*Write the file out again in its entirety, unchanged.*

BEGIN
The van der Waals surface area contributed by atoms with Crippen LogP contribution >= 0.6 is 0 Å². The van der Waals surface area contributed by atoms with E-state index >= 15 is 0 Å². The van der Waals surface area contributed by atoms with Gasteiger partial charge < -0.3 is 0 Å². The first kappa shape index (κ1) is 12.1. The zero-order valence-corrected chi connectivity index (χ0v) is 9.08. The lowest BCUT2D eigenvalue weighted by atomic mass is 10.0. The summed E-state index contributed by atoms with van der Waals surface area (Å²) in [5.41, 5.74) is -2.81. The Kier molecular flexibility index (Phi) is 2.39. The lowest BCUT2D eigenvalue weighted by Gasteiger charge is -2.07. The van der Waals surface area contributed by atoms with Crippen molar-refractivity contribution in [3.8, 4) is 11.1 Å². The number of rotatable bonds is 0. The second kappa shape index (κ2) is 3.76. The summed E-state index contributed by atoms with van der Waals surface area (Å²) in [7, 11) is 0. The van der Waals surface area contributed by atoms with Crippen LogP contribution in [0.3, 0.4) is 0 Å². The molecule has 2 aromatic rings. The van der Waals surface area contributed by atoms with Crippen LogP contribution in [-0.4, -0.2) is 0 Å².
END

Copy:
The van der Waals surface area contributed by atoms with Crippen LogP contribution >= 0.6 is 0 Å². The van der Waals surface area contributed by atoms with E-state index >= 15 is 0 Å². The van der Waals surface area contributed by atoms with Gasteiger partial charge < -0.3 is 0 Å². The first kappa shape index (κ1) is 12.1. The zero-order valence-corrected chi connectivity index (χ0v) is 9.08. The lowest BCUT2D eigenvalue weighted by atomic mass is 10.0. The summed E-state index contributed by atoms with van der Waals surface area (Å²) in [5.41, 5.74) is -2.81. The Kier molecular flexibility index (Phi) is 2.39. The lowest BCUT2D eigenvalue weighted by Gasteiger charge is -2.07. The van der Waals surface area contributed by atoms with Crippen molar-refractivity contribution in [3.8, 4) is 11.1 Å². The number of rotatable bonds is 0. The second kappa shape index (κ2) is 3.76. The summed E-state index contributed by atoms with van der Waals surface area (Å²) in [7, 11) is 0. The van der Waals surface area contributed by atoms with Crippen LogP contribution in [0.3, 0.4) is 0 Å². The molecule has 2 aromatic rings. The van der Waals surface area contributed by atoms with Crippen LogP contribution in [-0.4, -0.2) is 0 Å².